By Meg Barone

A 91-year-old Bridgeport woman sat in the front row of the Fairfield University's Quick Center on Thursday night for the 6th annual "One Book, One Town" community reading initiative presentation featuring, R.J. Palacio, author of this year's selection, "Wonder."

The New York Times best-selling novel -- the first by Palacio -- resonated with the woman, Rosalind Gordon, who sent an email to Palacio after reading the book. It follows a middle school boy named Auggie, who has a facial deformity -- or difference, as Palacio prefers -- through his first year in a mainstream school, where he is bullied by some and befriended by others. "Wonder" centers on themes of acceptance, civility, celebrating differences and choosing kindness.

In her email, Gordon shared with Palacio an experience from middle school that haunts her nearly 80 years later. "When I was 13, a group of girls who I thought were my friends got up laughing from the table when I came to the cafeteria and left me sitting alone," Gordon recalled Thursday.

"It still bothers me. I'm 91. But my life is very wonderful. It's just when you're vulnerable it's worse," said Gordon, who was thrilled to meet Palacio at a reception before the sold-out presentation.

Bullying is prevalent in schools and through the Internet, and Gordon said she is grateful that Palacio addresses it in her book. "I love the fact that this book is teaching the children so much. There's such a need for it," she said.

Young readers have been captivated by "Wonder," but so are adults.

Karen Ronald, the director of Fairfield Public Library, said the library has never experienced such an overwhelming response to one of its "One Book, One Town" selections. The auditorium was filled with 700 people to hear Palacio speak, with an overflow crowd of 125 people in another university theater watching Palacio speak via television and another 300 people on a waiting list.

"Usually the One Books appeal to adults, but this theme appeals to everyone. It has a universal theme: choose kindness," said Jackie Carlino of Trumbull.

Angela Paraska, 12, of Fairfield called it an inspiring story.

Palacio, whose real name is Raquel Jaramillo (Palacio is her mother's maiden name), told the audience she never anticipated the effect "Wonder" would have on readers since it was published in February 2012. "It's been an extraordinary year for me," she said.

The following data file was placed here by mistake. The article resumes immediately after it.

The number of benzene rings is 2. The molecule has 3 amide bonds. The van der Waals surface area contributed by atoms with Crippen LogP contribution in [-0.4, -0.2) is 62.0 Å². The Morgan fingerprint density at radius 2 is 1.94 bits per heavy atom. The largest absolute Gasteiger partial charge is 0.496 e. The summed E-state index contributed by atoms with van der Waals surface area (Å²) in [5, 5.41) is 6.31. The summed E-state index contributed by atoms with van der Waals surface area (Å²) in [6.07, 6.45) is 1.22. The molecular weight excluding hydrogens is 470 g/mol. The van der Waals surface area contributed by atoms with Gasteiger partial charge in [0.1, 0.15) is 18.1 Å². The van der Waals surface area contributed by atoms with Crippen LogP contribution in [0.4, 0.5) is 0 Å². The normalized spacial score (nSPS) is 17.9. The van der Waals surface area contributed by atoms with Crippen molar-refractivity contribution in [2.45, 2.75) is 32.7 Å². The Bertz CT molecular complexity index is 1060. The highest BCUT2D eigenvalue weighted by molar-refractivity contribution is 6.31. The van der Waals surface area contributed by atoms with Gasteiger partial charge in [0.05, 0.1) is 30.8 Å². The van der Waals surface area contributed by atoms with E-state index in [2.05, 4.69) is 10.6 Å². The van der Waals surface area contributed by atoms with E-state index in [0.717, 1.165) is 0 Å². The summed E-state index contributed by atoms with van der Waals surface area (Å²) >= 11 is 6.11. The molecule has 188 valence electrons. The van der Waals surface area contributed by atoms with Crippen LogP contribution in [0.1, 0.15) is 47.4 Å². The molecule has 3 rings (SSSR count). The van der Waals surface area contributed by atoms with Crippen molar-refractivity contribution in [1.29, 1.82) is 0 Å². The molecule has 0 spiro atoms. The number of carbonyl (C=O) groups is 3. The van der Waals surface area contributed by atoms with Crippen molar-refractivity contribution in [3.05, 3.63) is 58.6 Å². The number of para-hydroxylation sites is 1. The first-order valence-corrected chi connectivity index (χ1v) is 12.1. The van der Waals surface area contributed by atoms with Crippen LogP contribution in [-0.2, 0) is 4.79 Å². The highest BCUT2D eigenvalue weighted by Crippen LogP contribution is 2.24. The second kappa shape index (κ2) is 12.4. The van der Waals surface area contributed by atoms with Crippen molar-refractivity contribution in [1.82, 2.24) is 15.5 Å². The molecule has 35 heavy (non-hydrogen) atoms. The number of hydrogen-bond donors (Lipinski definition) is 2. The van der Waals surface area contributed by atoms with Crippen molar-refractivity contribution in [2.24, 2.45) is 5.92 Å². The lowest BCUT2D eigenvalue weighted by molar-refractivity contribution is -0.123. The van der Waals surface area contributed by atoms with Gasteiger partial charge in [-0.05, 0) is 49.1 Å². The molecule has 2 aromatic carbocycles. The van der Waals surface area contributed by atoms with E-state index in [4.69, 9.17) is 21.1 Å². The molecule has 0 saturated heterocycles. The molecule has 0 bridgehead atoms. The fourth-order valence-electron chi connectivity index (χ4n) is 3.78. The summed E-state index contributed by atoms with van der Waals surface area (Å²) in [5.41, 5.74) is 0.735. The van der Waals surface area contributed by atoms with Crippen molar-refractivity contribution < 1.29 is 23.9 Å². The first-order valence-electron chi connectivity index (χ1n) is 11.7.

Palacio said the thing she loves to do more than anything is read. She also enjoys writing and drawing. In fact, her early career in the publishing field involved doing the art work for book covers including Frank Herbert's "Dune" and working as an art director designing book covers. Palacio still serves as editor for the Brain Quest series of books and cards.

"Having kids led me to rediscover children's books," she said.

Palacio wrote "Wonder" in the early-morning hours each day. She came home from work, made dinner and spent time with her family, took a "power nap" for two hours and then got up at midnight and worked until 3 a.m. on her manuscript. She revealed that she didn't even know what would happen in certain scenarios in the book.

"When the characters feel that real to you they drive the narrative," Palacio said. She did admit that some of the situations are semi-autobiographical.

When it came time for questions to Palacio from the audience, two long lines formed behind the microphones in the aisles. Most of the questions came from children. One boy said he found out Palacio has sold the rights to the book and he asked if "Wonder" will become a movie. Palacio said the rights have been optioned and she asked the audience if they thought the role of Auggie should go to a young actor wearing a lot of making to replicate the protagonist's appearance or if it should go to a boy with a craniofacial difference. The audience overwhelmingly voted for the second choice.

One boy's question was simply, "Would you please do more books?" Palacio said she is working on a second book, but wouldn't reveal the subject yet.

A young girl asked Palacio if she had ever been bullied. Palacio said "no," although she admitted some kids were mean to her. "It's important to draw a distinction between the two," she said.

"That was amazing. The book was amazing, and hearing her speak was a dream come true," said Emmett Adams, 9, of Fairfield. He and friend Finn Johnston, 10, of Fairfield, were first in a long line of fans that snaked around the Quick Center lobby to get Palacio's autograph.

"My teacher said it was the best book she read and it was so compassionate. I didn't think it would be as good as it was," said Catherine Windover, 11, of Southbury, who admits she couldn't put the book down. "I think it really shows at the end everyone in the world should get a standing ovation," Catherine said, referring to the standing ovation Auggie finally gets from his peers at the end of fifth grade.

"I got my ovation today," Gordon said, as she posed for photographs with Palacio.

For information about the remaining event's in this year's Fairfield "One Book, One Town" initiative, visit the library website, www.